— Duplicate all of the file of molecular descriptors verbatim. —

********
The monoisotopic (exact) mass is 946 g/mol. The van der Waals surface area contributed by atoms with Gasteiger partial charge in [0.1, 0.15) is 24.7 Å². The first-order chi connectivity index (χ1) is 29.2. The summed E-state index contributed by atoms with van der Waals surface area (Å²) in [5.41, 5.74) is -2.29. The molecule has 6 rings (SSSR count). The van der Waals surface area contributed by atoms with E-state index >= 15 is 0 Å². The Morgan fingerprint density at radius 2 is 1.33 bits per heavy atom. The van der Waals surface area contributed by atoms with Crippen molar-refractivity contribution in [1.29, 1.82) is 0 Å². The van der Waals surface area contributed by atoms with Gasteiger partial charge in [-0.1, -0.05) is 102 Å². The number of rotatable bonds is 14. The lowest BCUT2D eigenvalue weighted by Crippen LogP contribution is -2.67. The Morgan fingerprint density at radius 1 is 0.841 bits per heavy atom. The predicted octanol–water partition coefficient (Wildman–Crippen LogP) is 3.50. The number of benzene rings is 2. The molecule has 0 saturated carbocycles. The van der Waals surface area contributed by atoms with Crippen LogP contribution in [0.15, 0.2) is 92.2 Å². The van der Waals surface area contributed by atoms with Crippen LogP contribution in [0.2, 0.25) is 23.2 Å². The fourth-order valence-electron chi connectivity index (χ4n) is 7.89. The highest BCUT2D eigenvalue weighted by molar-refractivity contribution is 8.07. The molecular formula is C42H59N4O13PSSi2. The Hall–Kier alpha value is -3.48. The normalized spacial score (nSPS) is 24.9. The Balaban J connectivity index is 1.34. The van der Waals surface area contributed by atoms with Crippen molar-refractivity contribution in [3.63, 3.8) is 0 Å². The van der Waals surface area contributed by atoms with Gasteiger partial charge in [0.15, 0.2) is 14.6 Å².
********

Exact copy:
The monoisotopic (exact) mass is 946 g/mol. The van der Waals surface area contributed by atoms with Gasteiger partial charge in [0.1, 0.15) is 24.7 Å². The first-order chi connectivity index (χ1) is 29.2. The summed E-state index contributed by atoms with van der Waals surface area (Å²) in [5.41, 5.74) is -2.29. The molecule has 6 rings (SSSR count). The van der Waals surface area contributed by atoms with E-state index >= 15 is 0 Å². The Morgan fingerprint density at radius 2 is 1.33 bits per heavy atom. The van der Waals surface area contributed by atoms with Crippen molar-refractivity contribution in [1.29, 1.82) is 0 Å². The van der Waals surface area contributed by atoms with Gasteiger partial charge in [-0.1, -0.05) is 102 Å². The number of rotatable bonds is 14. The lowest BCUT2D eigenvalue weighted by Crippen LogP contribution is -2.67. The Morgan fingerprint density at radius 1 is 0.841 bits per heavy atom. The predicted octanol–water partition coefficient (Wildman–Crippen LogP) is 3.50. The number of benzene rings is 2. The molecule has 0 saturated carbocycles. The van der Waals surface area contributed by atoms with Crippen LogP contribution in [0.15, 0.2) is 92.2 Å². The van der Waals surface area contributed by atoms with Crippen LogP contribution in [0.2, 0.25) is 23.2 Å². The fourth-order valence-electron chi connectivity index (χ4n) is 7.89. The highest BCUT2D eigenvalue weighted by molar-refractivity contribution is 8.07. The molecular formula is C42H59N4O13PSSi2. The Hall–Kier alpha value is -3.48. The normalized spacial score (nSPS) is 24.9. The Balaban J connectivity index is 1.34. The van der Waals surface area contributed by atoms with Crippen molar-refractivity contribution in [3.63, 3.8) is 0 Å². The van der Waals surface area contributed by atoms with Gasteiger partial charge in [0.15, 0.2) is 14.6 Å².